Veteran forward air controller Chris Langton, who survived being shot down twice while flying 400 missions in the war, originally held a Defence contract to undertake aerial surveillance in the Western Pacific from 2014-15 with what he alleges was a clear option to extend.
But in August 2015, he alleges, Defence abruptly told him it was discontinuing the contract, leaving his Australian company millions of dollars out of pocket.
The contract was then put up to tender and was awarded to the little-known US company Technology Service Corporation, which has since become embroiled in controversy over its sole surveillance plane, a Cessna 337, being grounded in Yap.
Last week, The Australian revealed how the 40-year-old Cessna had not flown any surveillance missions because it was grounded in December after the plane was taken on a photo-op flight that raised concerns with local authorities about permits.
A frustrated Langton says the grounding of the aircraft is indicative of Defence’s lack of experience in operating in the Pacific.
He confirmed he was taking legal action against Defence over the cancellation of his 2015 contract. “We were stunned and shocked when (the contract was not renewed). We had been led to believe all along that it would continue. We had to sell two planes within six months and had to lay off the crews and all the agents across the Pacific Islands.’’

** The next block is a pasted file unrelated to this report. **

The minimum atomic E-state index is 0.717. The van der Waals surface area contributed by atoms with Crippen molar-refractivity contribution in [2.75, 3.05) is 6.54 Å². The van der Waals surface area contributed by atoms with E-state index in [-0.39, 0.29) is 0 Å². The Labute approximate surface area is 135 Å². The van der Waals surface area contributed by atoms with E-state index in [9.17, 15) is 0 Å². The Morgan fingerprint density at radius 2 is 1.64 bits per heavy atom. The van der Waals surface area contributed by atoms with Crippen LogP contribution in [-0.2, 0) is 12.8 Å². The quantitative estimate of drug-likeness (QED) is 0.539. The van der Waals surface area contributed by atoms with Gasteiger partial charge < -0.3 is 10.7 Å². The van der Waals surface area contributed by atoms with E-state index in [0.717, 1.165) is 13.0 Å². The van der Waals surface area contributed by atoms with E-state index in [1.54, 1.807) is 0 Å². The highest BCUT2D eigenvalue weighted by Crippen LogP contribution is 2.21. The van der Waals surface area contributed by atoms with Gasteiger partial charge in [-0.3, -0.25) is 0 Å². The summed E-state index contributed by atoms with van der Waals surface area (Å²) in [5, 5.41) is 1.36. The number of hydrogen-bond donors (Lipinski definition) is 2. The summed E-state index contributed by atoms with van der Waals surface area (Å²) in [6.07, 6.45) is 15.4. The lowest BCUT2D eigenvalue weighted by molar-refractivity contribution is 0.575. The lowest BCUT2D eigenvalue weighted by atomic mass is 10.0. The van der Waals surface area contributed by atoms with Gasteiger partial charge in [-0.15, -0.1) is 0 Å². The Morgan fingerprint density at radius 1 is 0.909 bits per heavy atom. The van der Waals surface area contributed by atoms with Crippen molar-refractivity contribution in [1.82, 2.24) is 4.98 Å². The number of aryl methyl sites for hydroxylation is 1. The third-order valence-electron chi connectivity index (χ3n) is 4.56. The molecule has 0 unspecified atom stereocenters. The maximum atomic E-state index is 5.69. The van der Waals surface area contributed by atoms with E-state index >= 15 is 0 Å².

Langton, 75, said he had been given legal advice to say he had a case for breach of contract worth millions of dollars.
He said that during last year, his lawyers had been corresponding with the Defence Department through to December seeking some form of settlement but now, because of unsatisfactory responses, he would be filing in court for breach of contract.
“They (Defence) have already been issued with a letter of demand and we have received a letter back which is unsatisfactory and we intend to file as soon as possible,’’ he said.
Langton said he had been doubly frustrated with the situation as Defence’s cancellation of his contract in 2015 left him out of pocket and unable to enter the tender process when the new contract was offered up last year.
He also alleges that one of his proposals to Defence to develop the contract in 2015 appeared to have been copied and offered out in the Defence Department’s Invitation to Register an Interest for the most recent contract.
Lawyers for Defence have rejected Langton’s letter of demand, saying they consider the claims contained in the draft pleading to be “without merit”.
TSC has referred all questions about the issue to Defence.
A Defence spokesman said: “It is not appropriate to comment further at this time.”
He said the approach to deliver the aerial surveillance component had been informed by Defence’s vast military and contract experiences delivering regional maritime aerial surveillance in support of Pacific Island countries.
Defence has repeatedly refused to answer questions from The Australian as to exactly what are the problems that have grounded the TSC aircraft in Yap and when they would be resolved.
SOURCE: THE AUSTRALIA